"I don't care half so much about making money as I do about making my point, and coming out ahead."
In the early 19th century, Cornelius Vanderbilt quit school at age 11 to work on his father's ferry in New York Harbor, before eventually starting his own business doing the same thing. Vanderbilt ferried passengers and freight across the harbor, undercutting the competition so hard that they paid him to stay out of the market.
By then, he began investing in the budding railroad industry, eventually owning the New York Central Railroad. Vanderbilt was known as "The Commodore" and his wealth by today's standards would equate to $205 billion.
Henry Ford Says There's Only One Kind Of Mistake
"The only real mistake is the one from which we learn nothing."
Henry Ford founded the Ford Motor Company, which manufactured the first affordable automobile for middle-class Americans. His Model T car revolutionized transportation as well as industry, as he is attributed to the concept of "Fordism," which was to mass produce inexpensive goods while paying workers high wages.
Ford combined assembly lines with interchangeable parts to produce cars at a fraction of the cost, all while paying his employees a generous five-dollar wage, by the standards of the early 1900s. His wealth today would be worth $67.2 billion.
Michael Bloomberg Says Entrepreneurship Isn't What Everyone Thinks
"Being an entrepreneur isn't really about starting a business. It's a way of looking at the world: seeing opportunity where others see obstacles, taking risks when others take refuge."
American businessman Michael Bloomberg is the ninth wealthiest person in the world in 2019 with a net worth of $55.5 billion. Much of his wealth was acquired as the founder, CEO, and owner of the financial, data, software, and media company Bloomberg L.P. He was also the mayor of New York City from 2002 to 2013.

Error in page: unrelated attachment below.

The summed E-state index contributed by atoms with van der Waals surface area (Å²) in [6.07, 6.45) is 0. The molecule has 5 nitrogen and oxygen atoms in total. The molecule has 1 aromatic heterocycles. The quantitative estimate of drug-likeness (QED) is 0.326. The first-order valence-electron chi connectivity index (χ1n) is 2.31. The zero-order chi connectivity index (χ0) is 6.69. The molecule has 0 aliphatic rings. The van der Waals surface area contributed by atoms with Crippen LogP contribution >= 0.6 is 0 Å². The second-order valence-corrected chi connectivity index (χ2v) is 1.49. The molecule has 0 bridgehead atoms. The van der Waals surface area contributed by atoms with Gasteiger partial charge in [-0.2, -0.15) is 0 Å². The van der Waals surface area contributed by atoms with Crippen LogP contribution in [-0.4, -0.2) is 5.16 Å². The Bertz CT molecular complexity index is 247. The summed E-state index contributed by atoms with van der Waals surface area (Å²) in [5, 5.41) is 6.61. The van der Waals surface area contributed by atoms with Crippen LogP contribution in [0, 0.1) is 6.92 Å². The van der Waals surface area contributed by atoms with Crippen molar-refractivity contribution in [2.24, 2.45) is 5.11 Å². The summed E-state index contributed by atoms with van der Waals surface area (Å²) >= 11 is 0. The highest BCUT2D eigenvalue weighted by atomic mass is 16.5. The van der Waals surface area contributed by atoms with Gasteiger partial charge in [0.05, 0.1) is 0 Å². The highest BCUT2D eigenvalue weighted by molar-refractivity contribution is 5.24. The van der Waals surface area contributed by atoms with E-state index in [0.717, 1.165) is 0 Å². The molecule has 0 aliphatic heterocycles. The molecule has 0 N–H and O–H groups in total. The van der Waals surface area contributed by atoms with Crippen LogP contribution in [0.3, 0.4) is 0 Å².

Bloomberg is a part of The Giving Pledge, vowing to give away at least half of his wealth to philanthropic causes.
Mark Zuckerberg Asks Himself One Question Every Morning
"The question I ask myself like almost every day is, 'Am I doing the most important thing I could be doing?'"
Mark Zuckerberg is the co-founder, chairman, and CEO of Facebook. He launched the site with the help of colleagues while attending Harvard University in 2004 and reached one billion users by 2012. The eighth wealthiest person in the world, Zuckerberg has a net worth of $62.3 billion but his status as the leader of Facebook lately has been controversial at best.
Facebook is constantly blamed for the proliferation of fake news and abuse, leading Zuckerberg to announce that tackling social issues is his priority in 2019.
Amancio Ortega Doesn't Like To Remain Stagnant In Life
"We cannot limit ourselves to continuing on the path we have already opened."
Spanish businessman Amancio Ortega is the sixth wealthiest person in the world with a net worth of $62.7 billion. Ortega reportedly earns annual dividends of more than $400 million as the founder and former chairman of Inditex fashion group, which is primarily known for its fashion chain Zara.
Ortega is considered a pioneer in the fast fashion market, having founded Zara with his ex-wife Rosalia Mera. He now owns around 60-percent of Inditex, which houses eight fashion brands and owns 7,500 stores globally.